While Thomas Edison’s 1879 lightbulb represented an epochal advance, it remained far from perfect: its carbonized cellulose filament gulped power. In 1905 managers at General Electric’s pioneering research laboratory in Schenectady, New York, decided to figure out a way to improve filament performance. They hired 32-year-old William Coolidge, a research assistant to Arthur Noyes at MIT’s Department of Chemistry.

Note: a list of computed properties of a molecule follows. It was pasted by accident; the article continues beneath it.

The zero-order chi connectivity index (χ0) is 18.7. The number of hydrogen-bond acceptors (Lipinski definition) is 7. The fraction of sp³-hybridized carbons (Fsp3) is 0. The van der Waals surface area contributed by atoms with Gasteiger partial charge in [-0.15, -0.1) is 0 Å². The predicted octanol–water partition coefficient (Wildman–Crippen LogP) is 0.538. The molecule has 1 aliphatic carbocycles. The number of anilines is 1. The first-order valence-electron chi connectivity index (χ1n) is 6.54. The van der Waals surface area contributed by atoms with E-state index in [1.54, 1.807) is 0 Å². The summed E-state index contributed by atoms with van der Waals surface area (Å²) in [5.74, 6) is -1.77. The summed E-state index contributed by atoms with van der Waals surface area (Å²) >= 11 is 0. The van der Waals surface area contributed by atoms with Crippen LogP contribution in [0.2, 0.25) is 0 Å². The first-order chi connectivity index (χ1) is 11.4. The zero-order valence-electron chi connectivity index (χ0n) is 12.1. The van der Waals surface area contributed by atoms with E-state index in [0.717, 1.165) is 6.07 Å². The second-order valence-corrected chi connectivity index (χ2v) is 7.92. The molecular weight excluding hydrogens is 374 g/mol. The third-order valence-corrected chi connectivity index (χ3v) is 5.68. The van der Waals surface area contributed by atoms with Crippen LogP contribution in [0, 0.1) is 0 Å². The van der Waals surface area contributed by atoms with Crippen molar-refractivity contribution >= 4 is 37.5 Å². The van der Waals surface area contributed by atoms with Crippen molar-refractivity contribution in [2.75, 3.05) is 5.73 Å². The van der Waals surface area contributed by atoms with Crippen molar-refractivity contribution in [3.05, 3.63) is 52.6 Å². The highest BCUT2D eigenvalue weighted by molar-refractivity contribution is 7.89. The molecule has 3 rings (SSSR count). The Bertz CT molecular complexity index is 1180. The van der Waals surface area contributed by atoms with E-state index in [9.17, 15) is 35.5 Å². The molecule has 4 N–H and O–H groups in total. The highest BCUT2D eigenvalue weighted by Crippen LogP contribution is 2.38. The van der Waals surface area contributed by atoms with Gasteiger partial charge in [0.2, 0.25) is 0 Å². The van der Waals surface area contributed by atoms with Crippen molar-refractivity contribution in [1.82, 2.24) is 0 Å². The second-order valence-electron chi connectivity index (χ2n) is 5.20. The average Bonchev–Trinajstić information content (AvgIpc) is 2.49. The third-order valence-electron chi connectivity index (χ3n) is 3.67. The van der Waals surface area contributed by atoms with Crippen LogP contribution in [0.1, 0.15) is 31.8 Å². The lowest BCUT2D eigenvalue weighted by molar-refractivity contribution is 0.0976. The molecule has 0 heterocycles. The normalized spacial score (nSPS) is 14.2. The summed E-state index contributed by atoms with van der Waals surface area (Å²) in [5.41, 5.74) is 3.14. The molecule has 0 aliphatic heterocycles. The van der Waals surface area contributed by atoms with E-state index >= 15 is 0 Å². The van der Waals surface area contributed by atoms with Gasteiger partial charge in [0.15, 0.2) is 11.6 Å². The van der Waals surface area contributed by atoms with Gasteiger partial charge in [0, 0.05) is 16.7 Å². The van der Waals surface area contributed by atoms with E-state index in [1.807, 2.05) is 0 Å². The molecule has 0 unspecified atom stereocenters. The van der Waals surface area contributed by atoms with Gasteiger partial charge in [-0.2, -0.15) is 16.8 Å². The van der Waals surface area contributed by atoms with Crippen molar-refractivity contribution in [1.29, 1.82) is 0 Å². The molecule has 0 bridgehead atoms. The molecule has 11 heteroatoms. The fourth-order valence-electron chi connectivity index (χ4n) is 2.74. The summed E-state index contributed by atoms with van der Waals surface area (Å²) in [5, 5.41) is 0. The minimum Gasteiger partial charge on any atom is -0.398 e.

No tale in all the chronicles of American invention would seem to be better known than the story of Thomas Edison’s incandescent electric light. The electric light, after all, quickly became the epitome of the bright idea, and its creator was for more than fifty years the living symbol of America’s inventive genius. But in truth it is only in recent years that we have begun to piece together the complete story of history’s most famous invention.